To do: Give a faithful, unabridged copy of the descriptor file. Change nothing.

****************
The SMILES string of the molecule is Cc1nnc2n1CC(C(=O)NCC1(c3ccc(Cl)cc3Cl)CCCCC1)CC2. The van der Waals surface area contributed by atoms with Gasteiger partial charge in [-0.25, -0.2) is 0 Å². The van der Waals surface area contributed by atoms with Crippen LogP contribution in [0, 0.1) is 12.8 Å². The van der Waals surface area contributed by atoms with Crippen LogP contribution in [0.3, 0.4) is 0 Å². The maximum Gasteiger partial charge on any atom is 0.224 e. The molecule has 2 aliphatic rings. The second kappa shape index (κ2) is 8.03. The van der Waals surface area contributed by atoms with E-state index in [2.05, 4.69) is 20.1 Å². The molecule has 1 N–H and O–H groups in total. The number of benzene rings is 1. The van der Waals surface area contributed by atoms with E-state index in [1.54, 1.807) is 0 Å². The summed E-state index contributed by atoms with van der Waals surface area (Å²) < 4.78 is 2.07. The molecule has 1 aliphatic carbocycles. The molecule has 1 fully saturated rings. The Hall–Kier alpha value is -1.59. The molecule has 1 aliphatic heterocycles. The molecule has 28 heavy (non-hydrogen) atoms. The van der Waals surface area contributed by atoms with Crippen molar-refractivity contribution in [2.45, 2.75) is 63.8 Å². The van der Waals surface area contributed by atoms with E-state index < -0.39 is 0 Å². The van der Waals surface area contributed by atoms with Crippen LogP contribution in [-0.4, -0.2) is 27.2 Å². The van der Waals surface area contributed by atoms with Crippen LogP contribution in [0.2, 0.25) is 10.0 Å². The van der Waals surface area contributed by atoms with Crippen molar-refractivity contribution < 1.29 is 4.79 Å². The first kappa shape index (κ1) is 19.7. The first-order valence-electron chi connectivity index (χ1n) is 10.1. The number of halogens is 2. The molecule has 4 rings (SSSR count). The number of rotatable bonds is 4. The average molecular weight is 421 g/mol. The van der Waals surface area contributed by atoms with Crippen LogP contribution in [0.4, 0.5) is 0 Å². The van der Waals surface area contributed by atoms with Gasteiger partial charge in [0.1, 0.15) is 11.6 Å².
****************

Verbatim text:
The SMILES string of the molecule is Cc1nnc2n1CC(C(=O)NCC1(c3ccc(Cl)cc3Cl)CCCCC1)CC2. The van der Waals surface area contributed by atoms with Gasteiger partial charge in [-0.25, -0.2) is 0 Å². The van der Waals surface area contributed by atoms with Crippen LogP contribution in [0, 0.1) is 12.8 Å². The van der Waals surface area contributed by atoms with Crippen LogP contribution in [0.3, 0.4) is 0 Å². The maximum Gasteiger partial charge on any atom is 0.224 e. The molecule has 2 aliphatic rings. The second kappa shape index (κ2) is 8.03. The van der Waals surface area contributed by atoms with E-state index in [2.05, 4.69) is 20.1 Å². The molecule has 1 N–H and O–H groups in total. The number of benzene rings is 1. The van der Waals surface area contributed by atoms with E-state index in [1.54, 1.807) is 0 Å². The summed E-state index contributed by atoms with van der Waals surface area (Å²) < 4.78 is 2.07. The molecule has 1 aliphatic carbocycles. The molecule has 1 fully saturated rings. The Hall–Kier alpha value is -1.59. The molecule has 1 aliphatic heterocycles. The molecule has 28 heavy (non-hydrogen) atoms. The van der Waals surface area contributed by atoms with Crippen molar-refractivity contribution in [2.45, 2.75) is 63.8 Å². The van der Waals surface area contributed by atoms with E-state index < -0.39 is 0 Å². The van der Waals surface area contributed by atoms with Crippen LogP contribution in [-0.4, -0.2) is 27.2 Å². The van der Waals surface area contributed by atoms with Crippen LogP contribution in [0.2, 0.25) is 10.0 Å². The van der Waals surface area contributed by atoms with Crippen molar-refractivity contribution < 1.29 is 4.79 Å². The first kappa shape index (κ1) is 19.7. The first-order valence-electron chi connectivity index (χ1n) is 10.1. The number of halogens is 2. The molecule has 4 rings (SSSR count). The number of rotatable bonds is 4. The average molecular weight is 421 g/mol. The van der Waals surface area contributed by atoms with Crippen LogP contribution in [0.4, 0.5) is 0 Å². The van der Waals surface area contributed by atoms with Gasteiger partial charge in [0.1, 0.15) is 11.6 Å².